“The solar atmosphere is a hotbed of extreme activity,” Dr. Carley adds, “with plasma temperatures in excess of 1 million degrees Celsius and particles that travel close to light-speed. The light-speed particles shine bright at radio wavelengths, so we’re able to monitor exactly how plasmas behave with large radio telescopes.”
The team used radio telescopes across Europe and ultraviolet cameras mounted on NASA spacecraft to observe solar plasma and compare its behavior to that of plasma we’ve generated. They hope that their data will help us design efficient magnetic confinement systems for our fusion reactors — these are the things that will keep plasma from liquefying out reactors’ walls. Successfully designing a working fusion reactor wouldn’t be a mean feat at all; these reactors are miles ahead of our current tech in terms of output, safety, and cleanliness.
“Nuclear fusion is a different type of nuclear energy generation that fuses plasma atoms together,” says Professor at DIAS and collaborator on the project, Peter Gallagher, “as opposed to breaking them apart like fission does. Fusion is more stable and safer, and it doesn’t require highly radioactive fuel; in fact, much of the waste material from fusion is inert helium.”
“The only problem is that nuclear fusion plasmas are highly unstable. As soon as the plasma starts generating energy, some natural process switches off the reaction. While this switch-off behaviour is like an inherent safety switch — fusion reactors cannot form runaway reactions — it also means the plasma is difficult to maintain in a stable state for energy generation. By studying how plasmas become unstable on the Sun, we can learn about how to control them on Earth.”
The paper “Loss-cone instability modulation due to a magnetohydrodynamic sausage mode oscillation in the solar corona” has been published in the journal Nature Communications.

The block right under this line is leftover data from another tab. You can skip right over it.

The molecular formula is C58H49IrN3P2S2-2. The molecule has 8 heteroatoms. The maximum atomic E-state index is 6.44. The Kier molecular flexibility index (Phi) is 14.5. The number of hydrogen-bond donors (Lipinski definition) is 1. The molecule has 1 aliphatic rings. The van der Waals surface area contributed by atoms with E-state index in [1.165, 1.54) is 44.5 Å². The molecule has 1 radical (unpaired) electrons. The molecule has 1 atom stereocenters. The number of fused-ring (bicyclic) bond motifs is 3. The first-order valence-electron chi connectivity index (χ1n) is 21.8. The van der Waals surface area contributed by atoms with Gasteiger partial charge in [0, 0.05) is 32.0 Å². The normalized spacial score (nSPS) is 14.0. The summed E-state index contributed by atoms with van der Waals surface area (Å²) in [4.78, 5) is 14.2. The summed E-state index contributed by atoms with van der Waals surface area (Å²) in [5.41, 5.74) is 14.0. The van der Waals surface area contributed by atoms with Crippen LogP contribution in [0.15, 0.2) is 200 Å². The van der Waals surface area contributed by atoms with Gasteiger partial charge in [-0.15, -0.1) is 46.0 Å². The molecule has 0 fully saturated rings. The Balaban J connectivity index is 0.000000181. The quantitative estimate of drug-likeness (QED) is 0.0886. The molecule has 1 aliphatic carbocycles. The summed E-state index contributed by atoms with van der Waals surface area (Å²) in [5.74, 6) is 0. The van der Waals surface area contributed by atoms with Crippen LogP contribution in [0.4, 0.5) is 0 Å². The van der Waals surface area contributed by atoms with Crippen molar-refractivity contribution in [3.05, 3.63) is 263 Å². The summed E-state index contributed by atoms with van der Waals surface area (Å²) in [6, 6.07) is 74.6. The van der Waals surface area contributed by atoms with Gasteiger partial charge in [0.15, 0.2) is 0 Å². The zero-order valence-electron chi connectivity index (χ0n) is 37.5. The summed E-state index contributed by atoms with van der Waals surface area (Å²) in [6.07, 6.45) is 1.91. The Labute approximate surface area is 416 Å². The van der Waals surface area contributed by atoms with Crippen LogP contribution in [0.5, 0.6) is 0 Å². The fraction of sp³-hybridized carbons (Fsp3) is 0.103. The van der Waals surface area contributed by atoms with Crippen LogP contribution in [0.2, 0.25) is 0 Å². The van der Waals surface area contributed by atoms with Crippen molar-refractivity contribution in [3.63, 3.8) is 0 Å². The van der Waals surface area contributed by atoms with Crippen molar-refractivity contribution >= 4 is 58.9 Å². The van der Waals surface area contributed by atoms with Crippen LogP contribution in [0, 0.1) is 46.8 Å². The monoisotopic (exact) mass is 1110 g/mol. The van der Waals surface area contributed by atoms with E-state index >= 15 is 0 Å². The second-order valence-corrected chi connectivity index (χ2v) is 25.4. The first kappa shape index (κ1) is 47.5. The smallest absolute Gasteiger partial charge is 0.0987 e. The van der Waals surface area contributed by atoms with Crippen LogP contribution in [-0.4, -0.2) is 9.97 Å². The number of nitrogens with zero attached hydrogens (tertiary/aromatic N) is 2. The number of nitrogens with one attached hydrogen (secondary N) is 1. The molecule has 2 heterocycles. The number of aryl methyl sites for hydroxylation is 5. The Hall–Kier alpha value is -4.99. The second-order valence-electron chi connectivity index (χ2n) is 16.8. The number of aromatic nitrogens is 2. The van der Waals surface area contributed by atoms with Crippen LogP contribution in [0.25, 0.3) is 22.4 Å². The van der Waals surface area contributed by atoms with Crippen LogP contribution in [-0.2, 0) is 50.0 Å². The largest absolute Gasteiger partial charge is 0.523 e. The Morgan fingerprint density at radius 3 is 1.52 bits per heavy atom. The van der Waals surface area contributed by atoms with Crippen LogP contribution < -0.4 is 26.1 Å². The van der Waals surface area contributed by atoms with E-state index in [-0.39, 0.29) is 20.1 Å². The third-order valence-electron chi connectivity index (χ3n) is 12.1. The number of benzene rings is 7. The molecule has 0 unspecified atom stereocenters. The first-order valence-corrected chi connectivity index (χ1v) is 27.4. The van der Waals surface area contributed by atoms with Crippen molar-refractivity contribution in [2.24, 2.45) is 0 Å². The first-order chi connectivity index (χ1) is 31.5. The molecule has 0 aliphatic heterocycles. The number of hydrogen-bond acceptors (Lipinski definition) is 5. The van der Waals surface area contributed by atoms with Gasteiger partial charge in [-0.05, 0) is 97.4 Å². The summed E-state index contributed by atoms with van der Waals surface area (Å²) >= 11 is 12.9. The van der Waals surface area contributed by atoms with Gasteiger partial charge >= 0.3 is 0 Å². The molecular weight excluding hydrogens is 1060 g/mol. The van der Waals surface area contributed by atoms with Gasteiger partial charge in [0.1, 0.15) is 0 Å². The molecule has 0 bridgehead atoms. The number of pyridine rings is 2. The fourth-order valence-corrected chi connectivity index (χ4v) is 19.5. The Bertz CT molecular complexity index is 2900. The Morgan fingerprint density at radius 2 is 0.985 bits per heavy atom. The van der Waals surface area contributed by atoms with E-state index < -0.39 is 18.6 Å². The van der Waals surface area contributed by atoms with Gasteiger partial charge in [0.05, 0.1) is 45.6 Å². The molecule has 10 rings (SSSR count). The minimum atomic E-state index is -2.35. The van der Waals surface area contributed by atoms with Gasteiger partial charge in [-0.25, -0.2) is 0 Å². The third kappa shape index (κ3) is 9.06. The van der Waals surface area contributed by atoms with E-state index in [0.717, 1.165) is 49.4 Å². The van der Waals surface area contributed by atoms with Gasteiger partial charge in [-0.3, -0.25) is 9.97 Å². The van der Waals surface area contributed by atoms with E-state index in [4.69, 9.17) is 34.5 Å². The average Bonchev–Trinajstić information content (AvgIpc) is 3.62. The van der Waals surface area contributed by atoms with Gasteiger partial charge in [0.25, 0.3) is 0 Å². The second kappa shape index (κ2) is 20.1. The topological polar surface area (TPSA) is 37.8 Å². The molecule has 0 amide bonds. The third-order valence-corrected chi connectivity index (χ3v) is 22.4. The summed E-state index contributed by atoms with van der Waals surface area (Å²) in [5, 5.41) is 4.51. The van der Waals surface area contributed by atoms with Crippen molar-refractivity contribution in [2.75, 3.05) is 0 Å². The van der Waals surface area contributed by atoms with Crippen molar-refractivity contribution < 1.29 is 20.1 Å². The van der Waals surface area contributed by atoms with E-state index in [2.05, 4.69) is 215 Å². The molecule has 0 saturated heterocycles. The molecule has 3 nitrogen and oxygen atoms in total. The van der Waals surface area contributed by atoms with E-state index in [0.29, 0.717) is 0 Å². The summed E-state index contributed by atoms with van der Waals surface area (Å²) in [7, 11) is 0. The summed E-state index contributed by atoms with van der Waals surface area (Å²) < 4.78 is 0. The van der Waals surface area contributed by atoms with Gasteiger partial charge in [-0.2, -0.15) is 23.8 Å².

Jupiter traveled a bit in its youth, evidence from asteroids around the planet reveals. This brown gas giant formed four times as far away from the sun than the orbit it’s currently on and inched closer over the last 700,000 years.
Jupiter and its moon Io. Image via Pixabay.
New research led by members from the Lund University is revealing Jupiter’s wandering past based on the company it keeps. Using computer simulations to look at the distribution of near-Jupiter asteroids called Trojans, the team reports that their current layout in space can only be explained by Jupiter forming far away and then migrating to a closer orbit around the sun.
The prodigal son
“This is the first time we have proof that Jupiter was formed a long way from the sun and then migrated to its current orbit,” explains Simona Pirani, doctoral student in astronomy at Lund University, and the lead author of the study. “We found evidence of the migration in the Trojan asteroids orbiting close to Jupiter.”
Gas giants, as a rule of thumb, orbit pretty close to their host stars. To the best of our knowledge. that’s not where they form, however — these ponderous bodies of gas accrete further away and then migrate closer to the star.